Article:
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  10. #30

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    I suppose a lot of this is chicken and egg. I believe that it was due to repeated bad results in social situations that I feel inadequate in many of them. You believe that it is my feeling inadequate that makes me get bad results.

    But I should say, once I "figure out" a particular class of social situations, it doesn't cause me any anxiety. You could drop me in front of a class of students and I don't feel anxious. I sometimes get a little frustrated, and sometimes don't want to forget to tell them something that can lead to them hurting themselves.

    I have a hard time believing "avoidant personality" is a good fit at all. I know you believe that you are good at diagnosing people, and perhaps that makes you stick to your first guess. I am little shy at times, but it is because of prior experience of bad results.

    The number of women that I've pursed romantic intentions with number well into the thousands. I believe this is more than average for someone my age.

    I am not trying to get an Asperger's Diagnosis, but Avoidant surprised me. Perhaps I should look more into this. But, even as a child, I don't think I was avoidant. One time, I was unexpectantly asked to read a story I wrote in front of the whole school (I was 5 or something). Except I didn't know (or forgot). Confused, I walked up on the stage and just made up another one. There was no anxiety, though plenty of confusion. I got more anxious as I got older.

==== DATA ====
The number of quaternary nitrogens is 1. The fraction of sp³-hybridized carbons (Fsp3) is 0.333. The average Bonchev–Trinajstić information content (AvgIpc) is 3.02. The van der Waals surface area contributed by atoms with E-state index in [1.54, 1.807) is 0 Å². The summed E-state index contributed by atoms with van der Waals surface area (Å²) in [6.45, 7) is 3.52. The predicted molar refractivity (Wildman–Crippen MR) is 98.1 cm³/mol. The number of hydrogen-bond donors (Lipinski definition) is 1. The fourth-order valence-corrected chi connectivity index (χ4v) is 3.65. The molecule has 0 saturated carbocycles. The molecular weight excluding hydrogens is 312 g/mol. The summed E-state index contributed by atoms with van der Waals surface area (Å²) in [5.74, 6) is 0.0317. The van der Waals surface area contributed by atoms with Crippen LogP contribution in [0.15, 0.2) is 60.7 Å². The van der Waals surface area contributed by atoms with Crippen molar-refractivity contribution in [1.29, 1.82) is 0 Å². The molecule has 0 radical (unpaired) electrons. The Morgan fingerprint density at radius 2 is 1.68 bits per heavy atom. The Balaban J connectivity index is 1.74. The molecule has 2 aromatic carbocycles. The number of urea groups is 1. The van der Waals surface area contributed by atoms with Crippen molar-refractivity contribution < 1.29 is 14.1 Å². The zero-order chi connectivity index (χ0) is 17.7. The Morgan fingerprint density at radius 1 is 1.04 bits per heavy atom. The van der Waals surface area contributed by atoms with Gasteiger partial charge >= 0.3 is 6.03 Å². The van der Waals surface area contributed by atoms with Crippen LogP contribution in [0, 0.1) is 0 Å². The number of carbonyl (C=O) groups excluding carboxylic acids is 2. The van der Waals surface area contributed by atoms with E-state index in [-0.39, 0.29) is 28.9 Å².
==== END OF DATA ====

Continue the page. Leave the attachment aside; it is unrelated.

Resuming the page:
I got bad social results which then lead to insecurity. Not the other way around.

    Edit: Also, my e-mail to my CEO was not about my boss. It was also not a one time thing. I complained about a whole litany of things.

    Edit 2: I was also losing interest in typology already. It was two years in, and I had felt I had learned almost all I could of value, and beginning to believe a lot of it was BS. I thought Temperament and Interaction Styles at least had more of an empirical basis.

    Accept the past. Live for the present. Look forward to the future.
    Robot Fusion
    "As our island of knowledge grows, so does the shore of our ignorance." John Wheeler
    "[A] scientist looking at nonscientific problems is just as dumb as the next guy." Richard Feynman
    "[P]etabytes of [] data is not the same thing as understanding emergent mechanisms and structures." Jim Crutchfield